- Climate Bonds Initiative Both of them have reporting requirements that basically end at “you must report” and the reporting metrics are essentially self-defined by the green bond issuer.
ESG metrics are similar. There is a myriad of frameworks and standards out there right now (the most well-known are probably GRI, TCFD, and SASB), but they are all designed as holistic and all-encompassing frameworks that end up doing a lot and very little at the same time. They do a lot because they are standardizing a framework that can be used to compare projects against each other. They are at the same time, doing very little because a lot of these metrics are probably not as important as we think, but because the data points they really want are not there yet or easily accessible, this is the best we can do.
Because the data is hard to get, we are also limited in how strict the requirements are. Most of the data we get in ESG is self-reported. Recently, the Chinese government caught a bunch of Chinese firms falsifying the data they were reporting4 because there were tax incentives. Trustworthy data is hard to come by when data is so expensive in the first place.
Additionally, almost all of it is snapshot data. Of course, for the real estate market, 1 data point per day is likely to be already pretty good, but can you imagine trading on the stock market when there is only 1 data point per day? Or even worst, one data point per year? It goes to show how behind data gathering is in the real estate industry.
I mentioned in a previous article that a carbon tax would only work if data was easy to collect and highly accessible. It stands true with ESG metrics as well. If we want ESG metrics to be ubiquitous, we need standards and frameworks that make it very straightforward as to:
- what data needs to be collected,
- how it needs to be collected,
- how it should be verified for trust, and
- how to make it highly accessible (to the right people).
Disclaimer: I am the President of RESET. If you don’t want to read the plug, you can skip this section, but conceptually, it is quite important.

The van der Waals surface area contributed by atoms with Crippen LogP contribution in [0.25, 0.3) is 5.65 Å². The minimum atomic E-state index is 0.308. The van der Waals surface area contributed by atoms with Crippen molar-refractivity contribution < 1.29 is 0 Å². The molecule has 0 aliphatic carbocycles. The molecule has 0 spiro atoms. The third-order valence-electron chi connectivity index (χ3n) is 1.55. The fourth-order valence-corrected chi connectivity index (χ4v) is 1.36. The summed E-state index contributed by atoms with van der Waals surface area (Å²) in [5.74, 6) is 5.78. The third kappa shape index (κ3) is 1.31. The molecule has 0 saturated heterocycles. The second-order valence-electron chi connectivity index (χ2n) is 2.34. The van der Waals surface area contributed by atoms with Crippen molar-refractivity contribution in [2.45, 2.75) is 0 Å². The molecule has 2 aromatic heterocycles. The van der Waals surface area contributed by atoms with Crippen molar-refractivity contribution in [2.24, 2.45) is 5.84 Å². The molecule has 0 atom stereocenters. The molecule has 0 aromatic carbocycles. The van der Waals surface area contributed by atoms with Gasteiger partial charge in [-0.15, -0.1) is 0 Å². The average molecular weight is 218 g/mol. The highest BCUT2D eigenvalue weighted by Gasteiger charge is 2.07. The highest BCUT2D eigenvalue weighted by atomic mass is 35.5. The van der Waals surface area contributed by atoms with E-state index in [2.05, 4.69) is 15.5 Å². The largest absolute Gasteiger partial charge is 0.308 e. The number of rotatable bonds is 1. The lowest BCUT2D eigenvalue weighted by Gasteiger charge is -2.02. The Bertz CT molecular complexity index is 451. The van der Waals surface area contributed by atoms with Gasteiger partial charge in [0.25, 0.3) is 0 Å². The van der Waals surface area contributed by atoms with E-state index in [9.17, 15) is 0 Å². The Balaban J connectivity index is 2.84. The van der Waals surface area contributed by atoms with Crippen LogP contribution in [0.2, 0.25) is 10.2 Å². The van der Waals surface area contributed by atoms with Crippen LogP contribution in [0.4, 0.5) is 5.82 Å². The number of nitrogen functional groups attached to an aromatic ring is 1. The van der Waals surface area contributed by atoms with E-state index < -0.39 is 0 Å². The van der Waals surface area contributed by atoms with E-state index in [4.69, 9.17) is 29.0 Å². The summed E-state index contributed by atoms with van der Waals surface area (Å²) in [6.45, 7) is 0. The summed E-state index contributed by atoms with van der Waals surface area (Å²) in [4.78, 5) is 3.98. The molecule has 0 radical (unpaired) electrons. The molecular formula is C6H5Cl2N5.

RESET is a data standard with the purpose of promoting healthier and more sustainable built environments. Our data standard essentially sets a framework for the above: what, how, how to verify, and how to make it accessible. We also break it down into embodied data and operating data, one pertaining to the construction phase of the building while the other pertains to the operating phase of the building. Someone recently described RESET as a performance and evidenced based standard instead of a feature-based standard. Essentially, RESET is here to help you measure and collect data about your built environment.
Green bonds for real estate will need data. In real estate, the most well-known ESG framework right now is GRESB, establishing a benchmark in the industry. RESET wants to be there to help projects collect the nitty gritty data that will be leveraged not only for future reporting, but also for targeted and optimized solutions.
RESET includes 5 modules:
- Materials (for embodied data)
- Air (continuous monitoring for occupant health)
- Water (continuous monitoring for water conservation and water quality)
- Energy (the most direct way to understand operating carbon)
- Circularity (continuous monitoring for waste management)
These 5 modules are able to provide a holistic approach to collecting the real-time performance data of a building. If green bonds require reporting that is trustworthy and accessible, there is no better approach than standardized, third-party verified, continuously monitored, performance data.
Flowing, cascading waterfalls to highlight our conclusion. By Mike Lewis
In real estate, green bonds and ESG investors and funds are being driven by Europe, especially Northern Europe, and they have had a cascading effect on the entire industry. More companies are asking for ESG data than ever before, which then opens the opportunity for more green bonds. As this cycle of money and data continues to roll, we will see a growing ESG and green bond market. Climate change is not going to solve itself, so having this flywheel in place is going to be really beneficial over the next couple of decades for humanity.
RESET is a set of standards and assessment tools & services to develop actionable, long term strategies towards health and sustainability for the built environment.
Learn more about RESET.
Swire Properties Green Finance: https://www.swireproperties.com/en/sustainable-development/performance-economic/green-bond.aspx ↩
Tesla “Green’ bond: https://www.climatebonds.net/2014/05/tesla-issues-600m-5yr-ev-convertible-bond-reminder-join-our-green-sukuk-webinar-thurs ↩
Text taken from https://greenportfolio.com/blog/understanding-green-bond-funds/ ↩
China slams firms for falsifying carbon data: https://www.cnbc.com/2022/03/14/china-slams-firms-for-falsifying-carbon-data.html ↩